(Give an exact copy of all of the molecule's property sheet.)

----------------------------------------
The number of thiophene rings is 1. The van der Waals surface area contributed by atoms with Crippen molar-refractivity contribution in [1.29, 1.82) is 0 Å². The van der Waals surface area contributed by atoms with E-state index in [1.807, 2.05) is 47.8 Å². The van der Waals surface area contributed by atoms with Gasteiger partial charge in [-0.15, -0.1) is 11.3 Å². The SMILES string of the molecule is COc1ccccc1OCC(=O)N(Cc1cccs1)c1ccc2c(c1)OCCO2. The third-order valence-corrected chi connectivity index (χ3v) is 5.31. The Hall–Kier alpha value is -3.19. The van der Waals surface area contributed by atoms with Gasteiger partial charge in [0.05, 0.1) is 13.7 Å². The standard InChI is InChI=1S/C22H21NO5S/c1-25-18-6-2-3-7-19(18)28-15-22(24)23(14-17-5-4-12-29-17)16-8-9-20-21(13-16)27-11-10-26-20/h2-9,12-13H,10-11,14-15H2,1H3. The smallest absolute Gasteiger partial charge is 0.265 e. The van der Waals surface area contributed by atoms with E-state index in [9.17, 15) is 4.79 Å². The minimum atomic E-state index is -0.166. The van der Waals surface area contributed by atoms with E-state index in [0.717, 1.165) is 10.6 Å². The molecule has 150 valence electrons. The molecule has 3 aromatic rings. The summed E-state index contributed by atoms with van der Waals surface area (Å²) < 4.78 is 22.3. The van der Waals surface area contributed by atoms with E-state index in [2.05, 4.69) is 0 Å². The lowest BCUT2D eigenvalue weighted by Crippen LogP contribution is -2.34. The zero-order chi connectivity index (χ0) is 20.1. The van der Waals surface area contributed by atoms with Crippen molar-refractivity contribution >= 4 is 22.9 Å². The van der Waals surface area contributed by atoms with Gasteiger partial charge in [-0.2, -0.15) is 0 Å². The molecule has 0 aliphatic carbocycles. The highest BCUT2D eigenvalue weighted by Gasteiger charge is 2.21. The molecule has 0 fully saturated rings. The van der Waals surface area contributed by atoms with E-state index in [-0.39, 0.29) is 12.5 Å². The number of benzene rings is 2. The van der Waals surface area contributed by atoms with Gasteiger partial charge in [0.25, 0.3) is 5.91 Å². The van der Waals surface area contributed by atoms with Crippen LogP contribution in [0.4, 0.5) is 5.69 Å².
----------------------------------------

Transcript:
The number of thiophene rings is 1. The van der Waals surface area contributed by atoms with Crippen molar-refractivity contribution in [1.29, 1.82) is 0 Å². The van der Waals surface area contributed by atoms with E-state index in [1.807, 2.05) is 47.8 Å². The van der Waals surface area contributed by atoms with Gasteiger partial charge in [-0.15, -0.1) is 11.3 Å². The SMILES string of the molecule is COc1ccccc1OCC(=O)N(Cc1cccs1)c1ccc2c(c1)OCCO2. The third-order valence-corrected chi connectivity index (χ3v) is 5.31. The Hall–Kier alpha value is -3.19. The van der Waals surface area contributed by atoms with Gasteiger partial charge in [0.05, 0.1) is 13.7 Å². The standard InChI is InChI=1S/C22H21NO5S/c1-25-18-6-2-3-7-19(18)28-15-22(24)23(14-17-5-4-12-29-17)16-8-9-20-21(13-16)27-11-10-26-20/h2-9,12-13H,10-11,14-15H2,1H3. The smallest absolute Gasteiger partial charge is 0.265 e. The van der Waals surface area contributed by atoms with E-state index in [9.17, 15) is 4.79 Å². The minimum atomic E-state index is -0.166. The van der Waals surface area contributed by atoms with E-state index in [0.717, 1.165) is 10.6 Å². The molecule has 150 valence electrons. The molecule has 3 aromatic rings. The summed E-state index contributed by atoms with van der Waals surface area (Å²) < 4.78 is 22.3. The van der Waals surface area contributed by atoms with E-state index in [2.05, 4.69) is 0 Å². The lowest BCUT2D eigenvalue weighted by Crippen LogP contribution is -2.34. The zero-order chi connectivity index (χ0) is 20.1. The van der Waals surface area contributed by atoms with Crippen molar-refractivity contribution >= 4 is 22.9 Å². The van der Waals surface area contributed by atoms with Gasteiger partial charge in [-0.2, -0.15) is 0 Å². The molecule has 0 aliphatic carbocycles. The highest BCUT2D eigenvalue weighted by Gasteiger charge is 2.21. The molecule has 0 fully saturated rings. The van der Waals surface area contributed by atoms with E-state index in [-0.39, 0.29) is 12.5 Å². The number of benzene rings is 2. The van der Waals surface area contributed by atoms with Gasteiger partial charge in [0.25, 0.3) is 5.91 Å². The van der Waals surface area contributed by atoms with Crippen LogP contribution in [0.4, 0.5) is 5.69 Å².